My skull, if I'm to believe the blue pencil that was all over it last night, is badly written. It needs a lot
For some time, I've known that I snored. And I've also known that I occasionally stop breathing while I sleep. I haven't worried about it too much. But the very beautiful woman whom I love and whose bed I occasionally get to share pointed out to me that sleep apnea can be a very serious issue. So I talked to my doctor about it. And last night, I got to participate in a sleep study at the hospital. Fun!
I shaved my head a little over a week ago. I'd been thinking about doing it for a couple years and finally, it was just so damned muggy that I thought, to hell with it, I'm doing it. The guy who had to attach all the sensors to me was delighted with this. He was showing a trainee how they do everything, so my head apparently made for an ideal show and tell object.
Before attaching all of these wonderful little sensors, they take a blue pencil and draw all over the place. They take measurements and line up their markings like carpenters getting ready to run planks through a circular saw. And because my scalp doesn't have any follicular camouflage, the marks were all abundantly clear. I wanted to borrow the pencil from him and write "stet" in huge letters, lest another hospital worker might be an editorial type ready to delete at each marking.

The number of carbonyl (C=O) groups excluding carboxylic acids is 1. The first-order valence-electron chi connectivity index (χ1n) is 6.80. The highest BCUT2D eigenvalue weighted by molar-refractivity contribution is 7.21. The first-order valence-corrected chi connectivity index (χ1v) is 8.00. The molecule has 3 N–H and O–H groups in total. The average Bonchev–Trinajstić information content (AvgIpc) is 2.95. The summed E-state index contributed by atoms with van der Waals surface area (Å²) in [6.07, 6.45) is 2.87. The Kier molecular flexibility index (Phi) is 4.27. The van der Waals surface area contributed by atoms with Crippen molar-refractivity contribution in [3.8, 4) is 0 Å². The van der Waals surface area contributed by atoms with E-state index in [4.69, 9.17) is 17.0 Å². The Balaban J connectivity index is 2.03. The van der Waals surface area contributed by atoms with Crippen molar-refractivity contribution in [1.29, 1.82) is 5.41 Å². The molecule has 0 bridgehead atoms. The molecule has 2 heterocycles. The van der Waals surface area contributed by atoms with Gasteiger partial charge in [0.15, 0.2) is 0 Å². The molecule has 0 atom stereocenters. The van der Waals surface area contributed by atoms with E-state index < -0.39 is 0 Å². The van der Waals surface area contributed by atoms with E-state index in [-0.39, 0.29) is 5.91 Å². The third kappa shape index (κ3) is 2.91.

They also make a few markings on the chest and legs (neither of which were shaved, "were" being the operative word here--I now have a few bare patches where I was previously hirsute, bording on Yeti-like). Once all the markings are made, they use this god-awful paste to attach all the sensors. The wires from all of the sensors on the head are bundled together into something resembling a giant dred. They then run to a box hanging against one's chest that looks much like--well, let's just say it's a good thing I didn't need to go through airport security.
The most entertaining part of the evening? I didn't think they'd go for it, being hospital folks and all, but when everything was completed (except for the box being plugged in), I mentioned that I usually have a cigarette or two before bed. Surprisingly, this isn't a problem. So, in my jammies (which I don't typically wear) and wearing my "Terminal Man" get-up, I ambled down and out of the entrance to the hospital. An elderly lady looked very afraid, but had just enough courage to ask, wide-eyed, "Are you escaping?" If I was truly evil, I'd have told her that I was, in fact, escaping, and what my destination was. But she didn't look like her heart would've handled it well, so I explained that I was just having a cigarette before the beginning of a sleep study. I don't know if she believed me.
I don't yet know the results of the study. Apparently, the people who conduct the studies are not the same people who make the diagnoses. So I have to wait for some other doctors to confirm what I already know--that I have sleep apnea. It seems likely that I'll have to go in to spend another night to be fitted with a proper mask. My kids, I'm sure, will find their father breathing like Darth Vader eminently entertaining. Do I live an exciting life or what?